The Success of Short-Story Cycles

Phan’s We Should Never Meet was the most captivating book I’ve read in this class. Besides for the fact that I returned from Viet Nam a week before school, and that I am familiar with Vietnamese-American culture around the Puget Sound, Aimee Phan’s writing style really took the cake on this one. The success of this book, in my experience, came from doing the opposite of what Frank Chin did in his book, Donald Duk. Phan showed us what we should think without directly saying it.

The biggest issue I had with Donald Duk was the narrative style. It was obviously didactic; Chin had a message to share about the Chinese-American experience, heritage, identity, and historical erasure. But it was difficult for me to ignore the painfully slow lecturing narrative he used to execute his messages. Aimee Phan, while addressing some of the same topics, did so in a much more effective style. This is crucial if you want your message to be taken seriously.

I attribute the success of this book to the stylistic narrative Phan used. We Should Never Meet was written in the short-story cycle style. This style revolves (literally) around several short stories, each with seemingly unconnected characters. The beauty of these stories is that they give you just enough of a glimpse into their lives to become extremely powerful on the emotional level. Particularly, for didactic purposes. I’m sure anyone who’s read this book can relate to that feeling of “ohhhhhhhhhhhhhhhhhhhh” when you realized what the title of the book means. Clever.

Instead of telling, Phan “showed” the audience all the struggles that the Vietnamese, and subsequently, the Vietnamese refugees, went through during and after the events of the Vietnam-American war. The reason this novel struck me so hard comes down to Phan’s ability to make the reader do the work. While Chin’s novel was written with a younger audience in-mind, Phan’s novel felt easier to relate to for my age group. Many of the main characters were either in high school, about to go off to college, or still in their twenties. Peter Bacho’s Dark Blue Suit also gave me the same impression, although the difference for me was my familiarity with Vietnamese culture as opposed to Filipino culture.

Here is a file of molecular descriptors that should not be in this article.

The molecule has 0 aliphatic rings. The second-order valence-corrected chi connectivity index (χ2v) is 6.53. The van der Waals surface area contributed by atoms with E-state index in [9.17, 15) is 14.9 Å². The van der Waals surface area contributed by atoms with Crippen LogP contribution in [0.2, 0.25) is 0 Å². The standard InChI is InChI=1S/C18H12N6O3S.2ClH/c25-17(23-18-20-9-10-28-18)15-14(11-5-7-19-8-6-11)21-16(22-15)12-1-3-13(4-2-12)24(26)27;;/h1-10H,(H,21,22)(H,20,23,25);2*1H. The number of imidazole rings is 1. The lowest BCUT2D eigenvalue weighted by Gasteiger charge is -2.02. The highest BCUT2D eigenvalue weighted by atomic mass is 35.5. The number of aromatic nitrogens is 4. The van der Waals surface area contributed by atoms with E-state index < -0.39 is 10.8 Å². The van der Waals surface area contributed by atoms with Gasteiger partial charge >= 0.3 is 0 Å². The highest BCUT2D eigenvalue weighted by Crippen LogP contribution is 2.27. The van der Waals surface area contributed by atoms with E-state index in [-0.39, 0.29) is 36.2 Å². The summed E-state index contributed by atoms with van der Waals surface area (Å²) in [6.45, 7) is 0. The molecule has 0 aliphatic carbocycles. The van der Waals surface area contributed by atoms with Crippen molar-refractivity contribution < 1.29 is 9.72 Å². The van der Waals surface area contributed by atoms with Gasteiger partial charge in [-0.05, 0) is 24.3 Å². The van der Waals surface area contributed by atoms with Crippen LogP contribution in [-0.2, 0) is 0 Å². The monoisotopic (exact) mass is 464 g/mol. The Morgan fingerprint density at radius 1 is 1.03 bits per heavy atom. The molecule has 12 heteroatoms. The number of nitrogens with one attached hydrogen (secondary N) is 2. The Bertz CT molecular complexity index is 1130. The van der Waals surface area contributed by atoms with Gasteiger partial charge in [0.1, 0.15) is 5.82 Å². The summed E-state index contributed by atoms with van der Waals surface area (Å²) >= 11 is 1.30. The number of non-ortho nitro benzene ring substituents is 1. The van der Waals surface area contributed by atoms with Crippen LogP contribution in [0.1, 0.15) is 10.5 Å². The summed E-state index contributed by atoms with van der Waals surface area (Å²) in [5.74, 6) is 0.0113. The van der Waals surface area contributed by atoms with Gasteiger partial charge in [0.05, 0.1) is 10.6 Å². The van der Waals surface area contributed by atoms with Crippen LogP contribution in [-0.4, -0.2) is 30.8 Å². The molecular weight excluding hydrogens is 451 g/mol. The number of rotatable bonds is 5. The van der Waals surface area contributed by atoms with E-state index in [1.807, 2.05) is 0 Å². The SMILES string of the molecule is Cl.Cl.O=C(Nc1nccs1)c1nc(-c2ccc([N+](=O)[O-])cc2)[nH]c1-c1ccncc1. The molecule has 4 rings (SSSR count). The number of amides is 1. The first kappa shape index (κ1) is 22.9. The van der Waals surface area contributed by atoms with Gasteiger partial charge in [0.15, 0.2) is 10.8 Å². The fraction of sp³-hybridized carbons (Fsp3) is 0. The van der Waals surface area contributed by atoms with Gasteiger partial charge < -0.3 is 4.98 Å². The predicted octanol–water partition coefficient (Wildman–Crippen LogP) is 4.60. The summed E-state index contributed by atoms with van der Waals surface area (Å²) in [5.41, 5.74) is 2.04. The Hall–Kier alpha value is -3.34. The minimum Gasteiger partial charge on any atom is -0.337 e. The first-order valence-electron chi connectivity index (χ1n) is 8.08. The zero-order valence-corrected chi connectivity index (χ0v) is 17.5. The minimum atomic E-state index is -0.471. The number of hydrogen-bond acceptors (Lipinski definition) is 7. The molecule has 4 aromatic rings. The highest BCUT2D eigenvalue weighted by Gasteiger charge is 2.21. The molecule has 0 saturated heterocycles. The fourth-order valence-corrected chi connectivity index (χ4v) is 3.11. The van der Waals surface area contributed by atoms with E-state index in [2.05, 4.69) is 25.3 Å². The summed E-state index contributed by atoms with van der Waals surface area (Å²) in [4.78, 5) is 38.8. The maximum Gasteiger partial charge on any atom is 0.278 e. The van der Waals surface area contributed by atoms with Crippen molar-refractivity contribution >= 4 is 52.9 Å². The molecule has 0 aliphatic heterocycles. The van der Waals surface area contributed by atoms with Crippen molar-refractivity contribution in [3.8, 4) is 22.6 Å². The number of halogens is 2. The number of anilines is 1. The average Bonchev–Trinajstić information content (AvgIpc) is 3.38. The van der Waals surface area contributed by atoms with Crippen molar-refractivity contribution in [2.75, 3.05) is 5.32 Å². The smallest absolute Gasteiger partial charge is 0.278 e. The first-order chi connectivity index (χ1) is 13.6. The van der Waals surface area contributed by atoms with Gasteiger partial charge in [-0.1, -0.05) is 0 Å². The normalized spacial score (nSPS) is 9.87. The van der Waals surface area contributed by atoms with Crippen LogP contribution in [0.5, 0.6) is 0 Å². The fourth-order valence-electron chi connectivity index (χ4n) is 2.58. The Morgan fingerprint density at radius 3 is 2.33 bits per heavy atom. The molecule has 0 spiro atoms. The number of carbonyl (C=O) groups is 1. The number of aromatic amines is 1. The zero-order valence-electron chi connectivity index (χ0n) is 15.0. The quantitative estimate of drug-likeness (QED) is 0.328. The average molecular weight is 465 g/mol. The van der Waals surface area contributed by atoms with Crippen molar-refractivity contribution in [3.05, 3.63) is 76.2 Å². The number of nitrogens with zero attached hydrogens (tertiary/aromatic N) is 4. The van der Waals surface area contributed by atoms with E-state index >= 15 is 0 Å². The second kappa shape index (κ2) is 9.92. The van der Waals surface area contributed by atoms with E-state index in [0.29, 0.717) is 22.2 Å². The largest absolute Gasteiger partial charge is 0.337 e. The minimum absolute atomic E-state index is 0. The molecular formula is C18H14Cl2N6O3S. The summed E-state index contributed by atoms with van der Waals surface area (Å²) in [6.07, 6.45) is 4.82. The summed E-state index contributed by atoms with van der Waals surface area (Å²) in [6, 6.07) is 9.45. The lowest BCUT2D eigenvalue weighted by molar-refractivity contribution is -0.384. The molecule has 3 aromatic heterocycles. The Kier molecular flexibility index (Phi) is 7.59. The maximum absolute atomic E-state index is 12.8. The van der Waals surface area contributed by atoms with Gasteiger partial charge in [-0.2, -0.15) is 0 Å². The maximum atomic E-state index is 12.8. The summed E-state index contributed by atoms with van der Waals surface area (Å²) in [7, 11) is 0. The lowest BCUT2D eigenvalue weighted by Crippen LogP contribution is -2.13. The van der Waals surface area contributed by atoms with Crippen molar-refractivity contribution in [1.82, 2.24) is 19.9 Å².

As an avid reader, I always appreciate when a novel makes me do extra work. I find it a little condescending when the author just comes out and tells me what he wants me to think. If I wanted to understand the themes in the book, it would’ve been much faster to just read up on the topics. Probably equally as fast for me to grasp the concepts. Don’t get me wrong, my rant is not aimed towards the content of Chin’s messages. Also, I understand that Chin’s book was intended for younger audiences. But there are many other books who became very popular with all ages; despite being written for the youth. Harry Potter, I’m looking at you.

Phan, on the other hand, makes the reader draw connections between each of the different experiences of Vietnamese immigrants, which made my journey more memorable and entertaining to read. The similarity between the styles of We Should Never Meet and well-written ethnographies drew me in one-hundred percent. In fact, it’s almost like Phan’s spin on the short-story cycle genre was originally a piece of ethnographic literature. I wouldn’t be surprised if that’s where she drew from for inspiration. She didn’t include any research or theoretical frameworks to connect the stories with larger issues, but she didn’t need to. The writing spoke for itself.

The themes of home, and never truly belonging ran through each and every story. Even for someone who goes to the Vietnamese market in Tacoma once a month with his wife, I still learned new things about the Vietnamese-American culture. Underground topics such as Vietnamese gang culture and robbing “their own people” was one of these new insights. The way Phan narrates each event as it plays out, adding just enough context to make the reader think critically was incredibly effective. This novel will certainly set the bar high for creative writers in the academic setting.

The last thing I would like to touch on is the relationship between this book and tomorrow’s post. Identity is a huge theme in We Should Never Meet, as it is in all of the books we’ve read in the class so far. However, Phan fights against the rhetoric that members in a group share an individual, collective identity. There is not one answer to the question of “what defines a Vietnamese-American?” Phan demonstrates that this community is just as diverse as every other community.

No matter who you are or where you come from, you are bound to find something in this novel you can relate to; whether it be the stories about gang culture, going off to college, returning to the place you once called home, or having trouble fitting in. This book has it all. Phan elegantly illustrates the idea that, despite our differences, people experience the same shit despite what they’re labeled as. We are all human, wandering through life until our time runs out. And that, my friends, is an important message in this day and age.

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